Wildebeests grazing during the migration

The Great Wildebeest Migration’s Yearly Path

The wildebeest migration is year-round, regardless of whether they are calving or trying to cross rivers while circumventing predators. You can continue to read below and to learn more about the Great Migration’s seasonal patterns:

Wildebeest Migration in the Months of January, February, and March

In January, the wildebeest migration makes its way over the Serengeti’s eastern border and into the Ngorongoro Conservation Area. When it comes to raising newborn calves, there is no better place than these fertile plains.

There is no genuine beginning or end to this migratory circuit, save for birth and death. Still, it seems natural that wildebeests’ birthing season be referred to as the migration’s beginning. Short-grass plains near Ngorongoro Crater and Olduvai Gorge attract the herds in late January or early February, where they reproduce. The birth of approximately 8,000 calves a day is common here in a two- to a three-week timeframe.

With so many newborn calves to prey on, predators from all directions take advantage of the situation, chasing the wildebeest in great numbers. Asilia’s migratory camps in the southern Serengeti, Olakira, Kimondo, and Ubuntu are the best places to see calving and big cat hunting drama.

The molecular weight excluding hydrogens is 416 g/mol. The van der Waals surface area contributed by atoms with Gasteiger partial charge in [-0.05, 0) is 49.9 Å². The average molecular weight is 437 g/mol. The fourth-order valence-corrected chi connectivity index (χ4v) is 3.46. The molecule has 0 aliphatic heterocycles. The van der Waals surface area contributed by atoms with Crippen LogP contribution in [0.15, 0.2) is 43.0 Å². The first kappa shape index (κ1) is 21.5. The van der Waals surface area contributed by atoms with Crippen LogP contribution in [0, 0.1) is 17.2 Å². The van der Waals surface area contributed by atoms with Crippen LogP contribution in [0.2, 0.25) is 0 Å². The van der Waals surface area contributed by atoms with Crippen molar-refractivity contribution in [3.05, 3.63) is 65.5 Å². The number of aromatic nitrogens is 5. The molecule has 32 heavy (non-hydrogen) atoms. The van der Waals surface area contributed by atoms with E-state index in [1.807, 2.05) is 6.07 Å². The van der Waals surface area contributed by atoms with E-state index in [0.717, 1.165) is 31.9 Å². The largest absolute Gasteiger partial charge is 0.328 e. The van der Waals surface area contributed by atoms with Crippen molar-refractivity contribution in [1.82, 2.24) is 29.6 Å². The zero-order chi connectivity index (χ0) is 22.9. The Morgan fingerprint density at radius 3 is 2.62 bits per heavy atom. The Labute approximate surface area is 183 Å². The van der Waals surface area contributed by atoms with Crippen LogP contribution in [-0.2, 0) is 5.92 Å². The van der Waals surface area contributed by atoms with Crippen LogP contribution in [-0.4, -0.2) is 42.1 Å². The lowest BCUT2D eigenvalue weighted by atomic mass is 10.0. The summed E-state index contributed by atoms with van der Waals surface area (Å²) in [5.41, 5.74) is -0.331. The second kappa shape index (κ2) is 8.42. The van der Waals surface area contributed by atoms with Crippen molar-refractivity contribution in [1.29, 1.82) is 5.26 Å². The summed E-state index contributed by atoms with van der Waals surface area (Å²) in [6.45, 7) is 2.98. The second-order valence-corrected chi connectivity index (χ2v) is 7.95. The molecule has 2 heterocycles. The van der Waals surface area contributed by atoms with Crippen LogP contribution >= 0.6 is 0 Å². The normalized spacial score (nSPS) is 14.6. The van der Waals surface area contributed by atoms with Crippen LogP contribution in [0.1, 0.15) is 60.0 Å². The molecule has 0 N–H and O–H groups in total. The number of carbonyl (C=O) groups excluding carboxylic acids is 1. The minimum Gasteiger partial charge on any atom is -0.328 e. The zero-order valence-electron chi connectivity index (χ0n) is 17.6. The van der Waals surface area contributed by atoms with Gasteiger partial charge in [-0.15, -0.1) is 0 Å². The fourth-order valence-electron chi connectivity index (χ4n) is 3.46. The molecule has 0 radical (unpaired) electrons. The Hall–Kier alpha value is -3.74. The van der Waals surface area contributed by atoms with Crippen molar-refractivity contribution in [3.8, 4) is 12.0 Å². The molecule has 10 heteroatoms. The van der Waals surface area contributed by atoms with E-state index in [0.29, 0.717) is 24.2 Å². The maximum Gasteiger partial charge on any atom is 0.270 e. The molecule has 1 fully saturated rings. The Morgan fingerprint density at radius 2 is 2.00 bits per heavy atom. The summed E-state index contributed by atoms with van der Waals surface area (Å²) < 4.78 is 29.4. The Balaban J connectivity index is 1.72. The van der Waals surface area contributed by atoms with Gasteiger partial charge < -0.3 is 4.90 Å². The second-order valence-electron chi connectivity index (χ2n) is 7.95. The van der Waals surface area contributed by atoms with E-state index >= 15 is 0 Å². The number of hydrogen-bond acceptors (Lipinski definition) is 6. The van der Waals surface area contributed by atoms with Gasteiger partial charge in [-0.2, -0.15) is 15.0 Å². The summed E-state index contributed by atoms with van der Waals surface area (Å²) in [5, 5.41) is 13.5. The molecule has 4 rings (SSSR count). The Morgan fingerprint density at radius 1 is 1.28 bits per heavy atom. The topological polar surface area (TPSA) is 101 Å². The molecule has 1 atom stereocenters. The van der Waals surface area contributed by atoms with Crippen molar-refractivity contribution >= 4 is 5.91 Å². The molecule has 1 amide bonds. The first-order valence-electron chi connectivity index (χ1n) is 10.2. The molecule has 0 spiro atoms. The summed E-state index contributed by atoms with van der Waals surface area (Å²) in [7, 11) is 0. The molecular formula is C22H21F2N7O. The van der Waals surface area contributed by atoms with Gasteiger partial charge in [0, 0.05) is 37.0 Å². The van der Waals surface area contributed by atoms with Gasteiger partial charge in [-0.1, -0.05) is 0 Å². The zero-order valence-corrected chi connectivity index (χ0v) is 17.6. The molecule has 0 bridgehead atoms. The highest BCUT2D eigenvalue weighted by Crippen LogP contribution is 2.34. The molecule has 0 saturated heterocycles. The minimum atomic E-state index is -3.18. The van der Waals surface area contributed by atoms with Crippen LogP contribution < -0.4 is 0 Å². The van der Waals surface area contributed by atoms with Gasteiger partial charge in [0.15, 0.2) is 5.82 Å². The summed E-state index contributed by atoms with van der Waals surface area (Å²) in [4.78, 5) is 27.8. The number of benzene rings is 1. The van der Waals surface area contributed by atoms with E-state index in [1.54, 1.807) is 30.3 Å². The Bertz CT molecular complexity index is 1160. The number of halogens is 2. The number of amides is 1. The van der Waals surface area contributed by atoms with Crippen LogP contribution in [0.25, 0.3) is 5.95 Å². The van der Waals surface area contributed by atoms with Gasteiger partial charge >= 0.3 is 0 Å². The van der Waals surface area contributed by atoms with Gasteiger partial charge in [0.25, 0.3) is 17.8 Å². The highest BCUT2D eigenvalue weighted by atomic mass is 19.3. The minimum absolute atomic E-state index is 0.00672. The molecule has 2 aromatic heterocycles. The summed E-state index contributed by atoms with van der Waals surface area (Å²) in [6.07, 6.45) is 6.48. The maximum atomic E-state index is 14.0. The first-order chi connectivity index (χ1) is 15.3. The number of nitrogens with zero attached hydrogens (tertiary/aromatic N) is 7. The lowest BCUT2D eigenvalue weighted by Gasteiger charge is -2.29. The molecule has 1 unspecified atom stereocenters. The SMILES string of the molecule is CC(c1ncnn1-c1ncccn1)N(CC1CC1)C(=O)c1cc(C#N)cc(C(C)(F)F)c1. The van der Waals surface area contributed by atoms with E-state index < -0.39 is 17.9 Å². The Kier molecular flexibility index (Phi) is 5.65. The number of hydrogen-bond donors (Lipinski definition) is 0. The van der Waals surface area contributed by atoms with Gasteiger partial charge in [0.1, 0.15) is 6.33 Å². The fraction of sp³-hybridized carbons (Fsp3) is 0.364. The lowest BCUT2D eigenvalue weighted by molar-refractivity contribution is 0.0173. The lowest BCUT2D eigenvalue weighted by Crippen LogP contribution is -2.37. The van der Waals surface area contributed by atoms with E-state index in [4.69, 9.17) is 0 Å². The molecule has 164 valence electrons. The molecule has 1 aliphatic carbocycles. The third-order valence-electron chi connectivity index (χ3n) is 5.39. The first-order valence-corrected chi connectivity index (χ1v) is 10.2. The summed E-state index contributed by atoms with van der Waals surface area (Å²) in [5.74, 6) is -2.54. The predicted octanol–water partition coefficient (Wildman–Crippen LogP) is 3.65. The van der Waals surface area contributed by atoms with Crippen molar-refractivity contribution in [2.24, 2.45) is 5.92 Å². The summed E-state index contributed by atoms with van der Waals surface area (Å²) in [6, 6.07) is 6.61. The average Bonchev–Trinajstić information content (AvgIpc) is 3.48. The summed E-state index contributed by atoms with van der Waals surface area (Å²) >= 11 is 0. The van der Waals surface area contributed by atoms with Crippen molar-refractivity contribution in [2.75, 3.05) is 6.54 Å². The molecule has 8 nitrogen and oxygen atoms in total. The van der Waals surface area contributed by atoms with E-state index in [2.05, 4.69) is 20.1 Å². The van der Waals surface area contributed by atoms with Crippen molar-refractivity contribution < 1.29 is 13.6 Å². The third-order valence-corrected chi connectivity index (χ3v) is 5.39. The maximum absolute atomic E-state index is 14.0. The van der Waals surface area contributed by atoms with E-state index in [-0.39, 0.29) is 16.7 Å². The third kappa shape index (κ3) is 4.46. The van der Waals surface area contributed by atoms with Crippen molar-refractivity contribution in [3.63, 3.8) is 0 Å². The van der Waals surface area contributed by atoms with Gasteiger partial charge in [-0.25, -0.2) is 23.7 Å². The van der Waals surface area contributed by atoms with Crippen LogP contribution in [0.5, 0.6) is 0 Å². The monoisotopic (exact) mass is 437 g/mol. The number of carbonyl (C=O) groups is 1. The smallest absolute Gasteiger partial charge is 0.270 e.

The Great Wildebeest Migration Taking Place in the Months of April and May

The wildebeest migration herds move towards northwest after giving birth in February and March, drawing hundreds of zebra and smaller antelope groups. By May, the Serengeti’s wildebeest migration had reached the Moru Kopjes, near Dunia Camp, one of the few Serengeti lodges open to visitors during this time of year for observing the animals’ annual migration. The wildebeest’s mating season begins in late May, and the males fight it out. A leisurely pace is maintained throughout “the rut” while wildebeest, zebra, and gazelle munch on the route to their final destination.

Wildebeest migration herds begin to gather in the Serengeti’s Western Corridor as the march picks up speed. The location of Ubuntu Migration Camp is likely to have changed by now in order to better accommodate the annual wildebeest migration as it crosses the Grumeti River. Nearby river pools and channels, the herds assemble in considerable numbers in order to continue their journey. It’s not quite the spectacle of the Mara crossings, but there are enough wildebeest to feed the Grumeti crocodiles. In May, Ubuntu’s slow season, it should be noted. There are fewer visitors in the Serengeti, making safaris better. On the other hand, the wildlife viewing is just as good.

Ubuntu Migration Camp
Ubuntu Migration Camp